Yorkshire drug smugglers use mosque charity funds to fund £2 million heroin bid

Two men who used charity money raised by their local mosque to fund a drug running trip to Pakistan have been handed prison sentences.''Hafiz Ali, left and Rafakat Hussain, right
Two men who used charity money raised by their local mosque to fund a drug running trip to Pakistan have been handed prison sentences.''Hafiz Ali, left and Rafakat Hussain, right
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Two men from West Yorkshire used charity money raised by their local mosque to fund an attempt to smuggle heroin worth £2 million into the country from Pakistan.

Hafiz Waris Ali, 48, travelled out to Pakistan to buy 17kgs of the Class A drug under the guise of assisting in the repatriation of a dead friend.

As the friend had no relatives in the UK, the trip had been paid for by worshippers at the mosque he attended in Batley, according to the National Crime Agency (NCA).

Manchester Crown Court was told that on his return flight, Ali, of Cardigan Close, Batley, hid the heroin in his hold luggage, but his baggage was lost between connecting flights.

Communications data showed that immediately on landing Ali contacted his brother-in-law Rafakat Hussain, 29, from Alverthorpe Road, Wakefield, and a third man, Mohammed Fazil.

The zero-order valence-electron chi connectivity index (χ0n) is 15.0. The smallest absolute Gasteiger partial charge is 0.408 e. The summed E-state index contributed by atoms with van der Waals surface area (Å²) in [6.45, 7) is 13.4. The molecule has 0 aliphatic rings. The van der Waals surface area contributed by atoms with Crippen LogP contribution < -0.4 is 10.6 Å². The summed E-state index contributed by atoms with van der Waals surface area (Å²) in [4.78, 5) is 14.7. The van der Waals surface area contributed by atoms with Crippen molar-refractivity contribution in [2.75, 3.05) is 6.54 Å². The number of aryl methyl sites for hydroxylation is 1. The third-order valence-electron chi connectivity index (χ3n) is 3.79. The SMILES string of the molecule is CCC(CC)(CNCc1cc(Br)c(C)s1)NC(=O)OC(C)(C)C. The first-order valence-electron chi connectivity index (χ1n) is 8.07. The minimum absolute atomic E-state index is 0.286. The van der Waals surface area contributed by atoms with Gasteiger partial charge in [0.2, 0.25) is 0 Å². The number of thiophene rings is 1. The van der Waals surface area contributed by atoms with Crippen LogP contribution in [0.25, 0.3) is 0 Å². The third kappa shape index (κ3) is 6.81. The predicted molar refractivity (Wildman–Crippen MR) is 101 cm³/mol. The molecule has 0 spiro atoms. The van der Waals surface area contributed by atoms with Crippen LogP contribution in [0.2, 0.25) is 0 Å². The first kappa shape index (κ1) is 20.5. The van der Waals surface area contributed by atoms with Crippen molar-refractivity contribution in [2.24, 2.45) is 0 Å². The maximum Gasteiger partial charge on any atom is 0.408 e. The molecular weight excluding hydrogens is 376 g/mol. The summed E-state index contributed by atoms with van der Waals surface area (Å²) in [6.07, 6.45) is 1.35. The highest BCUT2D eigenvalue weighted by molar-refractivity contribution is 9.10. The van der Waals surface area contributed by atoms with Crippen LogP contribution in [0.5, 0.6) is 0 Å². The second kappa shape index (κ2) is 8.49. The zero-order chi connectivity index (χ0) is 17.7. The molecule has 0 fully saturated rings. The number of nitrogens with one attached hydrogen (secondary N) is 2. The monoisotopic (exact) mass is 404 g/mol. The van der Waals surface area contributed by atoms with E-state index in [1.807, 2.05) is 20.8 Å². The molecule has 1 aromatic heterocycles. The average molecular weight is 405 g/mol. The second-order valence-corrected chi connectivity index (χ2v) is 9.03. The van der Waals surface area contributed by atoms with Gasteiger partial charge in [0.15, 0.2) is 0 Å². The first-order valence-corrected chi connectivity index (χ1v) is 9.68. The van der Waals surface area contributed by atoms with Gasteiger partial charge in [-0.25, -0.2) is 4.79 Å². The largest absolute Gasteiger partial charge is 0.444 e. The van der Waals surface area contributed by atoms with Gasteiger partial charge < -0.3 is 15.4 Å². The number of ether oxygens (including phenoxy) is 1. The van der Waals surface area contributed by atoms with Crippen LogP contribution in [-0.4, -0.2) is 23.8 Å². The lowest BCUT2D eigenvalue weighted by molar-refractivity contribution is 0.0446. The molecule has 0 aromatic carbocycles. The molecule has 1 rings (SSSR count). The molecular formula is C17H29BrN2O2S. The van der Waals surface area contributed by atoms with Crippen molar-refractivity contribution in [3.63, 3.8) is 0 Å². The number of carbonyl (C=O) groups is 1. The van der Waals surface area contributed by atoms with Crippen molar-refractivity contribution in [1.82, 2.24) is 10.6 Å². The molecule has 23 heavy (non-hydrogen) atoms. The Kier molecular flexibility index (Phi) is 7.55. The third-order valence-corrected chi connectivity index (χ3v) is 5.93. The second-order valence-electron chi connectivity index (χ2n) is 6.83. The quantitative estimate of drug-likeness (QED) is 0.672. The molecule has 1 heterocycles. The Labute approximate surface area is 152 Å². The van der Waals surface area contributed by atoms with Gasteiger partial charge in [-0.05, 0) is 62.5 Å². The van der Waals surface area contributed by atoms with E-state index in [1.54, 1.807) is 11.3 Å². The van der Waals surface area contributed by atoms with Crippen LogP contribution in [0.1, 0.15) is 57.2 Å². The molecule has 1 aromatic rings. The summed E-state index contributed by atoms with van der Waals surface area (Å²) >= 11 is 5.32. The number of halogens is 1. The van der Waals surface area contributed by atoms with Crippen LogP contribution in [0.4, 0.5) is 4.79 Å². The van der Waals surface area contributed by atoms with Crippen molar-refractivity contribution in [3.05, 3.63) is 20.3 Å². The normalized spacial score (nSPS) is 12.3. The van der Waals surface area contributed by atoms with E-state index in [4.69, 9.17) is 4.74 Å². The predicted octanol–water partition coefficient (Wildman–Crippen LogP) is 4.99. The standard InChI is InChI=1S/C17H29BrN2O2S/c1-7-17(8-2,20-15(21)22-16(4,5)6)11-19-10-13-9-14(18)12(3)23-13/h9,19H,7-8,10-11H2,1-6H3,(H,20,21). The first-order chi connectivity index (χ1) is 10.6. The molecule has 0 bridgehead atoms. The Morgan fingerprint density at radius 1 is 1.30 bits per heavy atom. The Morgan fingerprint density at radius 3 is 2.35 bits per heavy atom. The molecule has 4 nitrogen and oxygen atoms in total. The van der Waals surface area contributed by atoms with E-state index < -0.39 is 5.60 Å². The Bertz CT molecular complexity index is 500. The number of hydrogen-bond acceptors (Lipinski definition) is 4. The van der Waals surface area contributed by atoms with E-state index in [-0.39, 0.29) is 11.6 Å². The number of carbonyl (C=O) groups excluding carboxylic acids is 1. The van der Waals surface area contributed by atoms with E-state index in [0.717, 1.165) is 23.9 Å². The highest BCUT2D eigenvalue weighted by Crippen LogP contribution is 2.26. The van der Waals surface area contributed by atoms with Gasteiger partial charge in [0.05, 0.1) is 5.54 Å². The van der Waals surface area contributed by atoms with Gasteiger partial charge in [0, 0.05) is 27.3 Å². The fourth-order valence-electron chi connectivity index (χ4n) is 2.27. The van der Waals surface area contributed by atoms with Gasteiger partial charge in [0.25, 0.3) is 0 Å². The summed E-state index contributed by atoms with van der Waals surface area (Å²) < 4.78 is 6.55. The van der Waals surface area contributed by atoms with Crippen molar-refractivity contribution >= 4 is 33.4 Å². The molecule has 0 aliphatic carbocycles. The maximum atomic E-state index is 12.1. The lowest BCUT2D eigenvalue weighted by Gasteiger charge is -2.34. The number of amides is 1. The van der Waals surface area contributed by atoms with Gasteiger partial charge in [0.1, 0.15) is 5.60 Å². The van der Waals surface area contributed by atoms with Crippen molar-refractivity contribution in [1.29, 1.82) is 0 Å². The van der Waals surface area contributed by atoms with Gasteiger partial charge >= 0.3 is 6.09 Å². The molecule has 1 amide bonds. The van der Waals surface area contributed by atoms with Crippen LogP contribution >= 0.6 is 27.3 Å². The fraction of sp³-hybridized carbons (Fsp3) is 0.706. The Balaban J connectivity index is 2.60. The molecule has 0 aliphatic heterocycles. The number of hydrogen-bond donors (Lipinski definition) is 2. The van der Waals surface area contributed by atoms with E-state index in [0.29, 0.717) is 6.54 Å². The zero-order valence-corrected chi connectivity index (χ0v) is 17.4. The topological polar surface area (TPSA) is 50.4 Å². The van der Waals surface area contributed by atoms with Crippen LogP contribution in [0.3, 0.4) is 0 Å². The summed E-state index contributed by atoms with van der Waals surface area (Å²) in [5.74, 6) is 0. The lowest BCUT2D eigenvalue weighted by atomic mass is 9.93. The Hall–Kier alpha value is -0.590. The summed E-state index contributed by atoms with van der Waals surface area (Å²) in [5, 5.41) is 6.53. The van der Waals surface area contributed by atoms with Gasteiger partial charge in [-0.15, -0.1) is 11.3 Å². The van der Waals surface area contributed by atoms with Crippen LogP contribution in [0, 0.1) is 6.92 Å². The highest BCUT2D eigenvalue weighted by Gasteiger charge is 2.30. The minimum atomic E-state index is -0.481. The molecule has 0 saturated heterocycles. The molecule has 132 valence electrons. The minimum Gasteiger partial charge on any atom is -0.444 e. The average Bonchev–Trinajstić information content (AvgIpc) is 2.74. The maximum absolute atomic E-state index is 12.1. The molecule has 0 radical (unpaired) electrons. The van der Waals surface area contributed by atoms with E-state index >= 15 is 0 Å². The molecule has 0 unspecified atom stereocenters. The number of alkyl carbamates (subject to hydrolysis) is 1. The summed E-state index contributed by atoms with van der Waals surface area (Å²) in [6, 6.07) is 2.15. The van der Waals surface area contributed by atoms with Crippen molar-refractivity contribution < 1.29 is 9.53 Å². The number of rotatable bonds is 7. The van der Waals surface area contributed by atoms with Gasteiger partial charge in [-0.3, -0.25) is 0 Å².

When the baggage arrived three days later the three men travelled to the airport together, not realising the drugs had been seized by Border Force officers. Ali was detained by NCA investigators but Hussain and Fazil fled the airport. Hussain was later arrested by NCA officers.

Ali and Hussain both admitted conspiring to import heroin and pleaded guilty. They were sentenced to seven-and-a-half and seven years in prison respectively for their part in the drug smuggling operation.

Fazil is now in custody in Pakistan, having been arrested by the authorities at Lahore Airport on separate charges.

Rob Miles, head of the NCA’s Manchester border investigation team, said: “These men used a tragic event and the generosity of their community in an attempt to fund their drug running.

“The heroin would have had a potential street value of over £2 million – Ali and Hussain knew there was a huge profit to be made.

“Working with our colleagues at Border Force we are determined to disrupt international organised crime networks and prevent them using Manchester Airport to bring illegal drugs into the UK.”

Steve Smith, Assistant Director of Border Force North, said: “We welcome this sentencing which should send a strong message to the criminals who think they can smuggle drugs into the United Kingdom.

“Border Force officers are on the front line to stop illegal drugs like heroin making it onto our streets and causing harm to our communities.

“As this case demonstrates, we are working with law enforcement colleagues in the NCA to disrupt drug traffickers and put those responsible behind bars.”